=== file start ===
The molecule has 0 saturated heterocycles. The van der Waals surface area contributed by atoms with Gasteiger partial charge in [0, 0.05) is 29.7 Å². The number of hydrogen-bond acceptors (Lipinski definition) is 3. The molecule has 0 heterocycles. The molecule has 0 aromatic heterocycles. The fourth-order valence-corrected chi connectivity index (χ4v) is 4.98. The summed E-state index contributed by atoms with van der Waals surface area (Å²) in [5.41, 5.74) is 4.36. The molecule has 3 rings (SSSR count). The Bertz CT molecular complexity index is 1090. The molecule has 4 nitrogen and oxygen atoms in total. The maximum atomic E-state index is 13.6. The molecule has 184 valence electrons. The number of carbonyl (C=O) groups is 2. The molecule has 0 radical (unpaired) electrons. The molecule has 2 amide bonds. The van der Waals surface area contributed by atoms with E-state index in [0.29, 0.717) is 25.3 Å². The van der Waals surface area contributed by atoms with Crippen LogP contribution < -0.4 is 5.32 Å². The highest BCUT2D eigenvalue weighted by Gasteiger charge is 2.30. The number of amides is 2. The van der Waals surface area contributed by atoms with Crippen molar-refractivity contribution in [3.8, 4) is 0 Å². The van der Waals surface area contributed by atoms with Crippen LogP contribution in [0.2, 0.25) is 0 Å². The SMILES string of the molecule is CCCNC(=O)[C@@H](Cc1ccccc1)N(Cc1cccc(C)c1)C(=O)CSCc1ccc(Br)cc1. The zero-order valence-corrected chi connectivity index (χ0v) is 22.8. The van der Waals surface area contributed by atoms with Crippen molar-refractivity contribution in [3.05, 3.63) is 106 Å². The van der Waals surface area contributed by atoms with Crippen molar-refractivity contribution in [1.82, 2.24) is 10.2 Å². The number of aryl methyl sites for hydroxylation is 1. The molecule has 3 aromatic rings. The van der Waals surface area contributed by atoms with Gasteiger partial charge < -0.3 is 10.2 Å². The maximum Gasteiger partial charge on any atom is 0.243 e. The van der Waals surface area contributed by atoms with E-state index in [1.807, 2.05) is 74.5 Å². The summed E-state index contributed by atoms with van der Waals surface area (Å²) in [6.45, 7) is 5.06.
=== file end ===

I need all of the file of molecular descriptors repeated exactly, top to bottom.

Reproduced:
The molecule has 0 saturated heterocycles. The van der Waals surface area contributed by atoms with Gasteiger partial charge in [0, 0.05) is 29.7 Å². The number of hydrogen-bond acceptors (Lipinski definition) is 3. The molecule has 0 heterocycles. The molecule has 0 aromatic heterocycles. The fourth-order valence-corrected chi connectivity index (χ4v) is 4.98. The summed E-state index contributed by atoms with van der Waals surface area (Å²) in [5.41, 5.74) is 4.36. The molecule has 3 rings (SSSR count). The Bertz CT molecular complexity index is 1090. The molecule has 4 nitrogen and oxygen atoms in total. The maximum atomic E-state index is 13.6. The molecule has 184 valence electrons. The number of carbonyl (C=O) groups is 2. The molecule has 0 radical (unpaired) electrons. The molecule has 2 amide bonds. The van der Waals surface area contributed by atoms with E-state index in [0.29, 0.717) is 25.3 Å². The van der Waals surface area contributed by atoms with Crippen LogP contribution < -0.4 is 5.32 Å². The highest BCUT2D eigenvalue weighted by Gasteiger charge is 2.30. The number of amides is 2. The van der Waals surface area contributed by atoms with Crippen molar-refractivity contribution in [3.8, 4) is 0 Å². The van der Waals surface area contributed by atoms with Crippen LogP contribution in [0.2, 0.25) is 0 Å². The SMILES string of the molecule is CCCNC(=O)[C@@H](Cc1ccccc1)N(Cc1cccc(C)c1)C(=O)CSCc1ccc(Br)cc1. The zero-order valence-corrected chi connectivity index (χ0v) is 22.8. The van der Waals surface area contributed by atoms with Crippen molar-refractivity contribution in [3.05, 3.63) is 106 Å². The van der Waals surface area contributed by atoms with Crippen molar-refractivity contribution in [1.82, 2.24) is 10.2 Å². The number of aryl methyl sites for hydroxylation is 1. The molecule has 3 aromatic rings. The van der Waals surface area contributed by atoms with Gasteiger partial charge < -0.3 is 10.2 Å². The maximum Gasteiger partial charge on any atom is 0.243 e. The van der Waals surface area contributed by atoms with E-state index in [1.807, 2.05) is 74.5 Å². The summed E-state index contributed by atoms with van der Waals surface area (Å²) in [6.45, 7) is 5.06.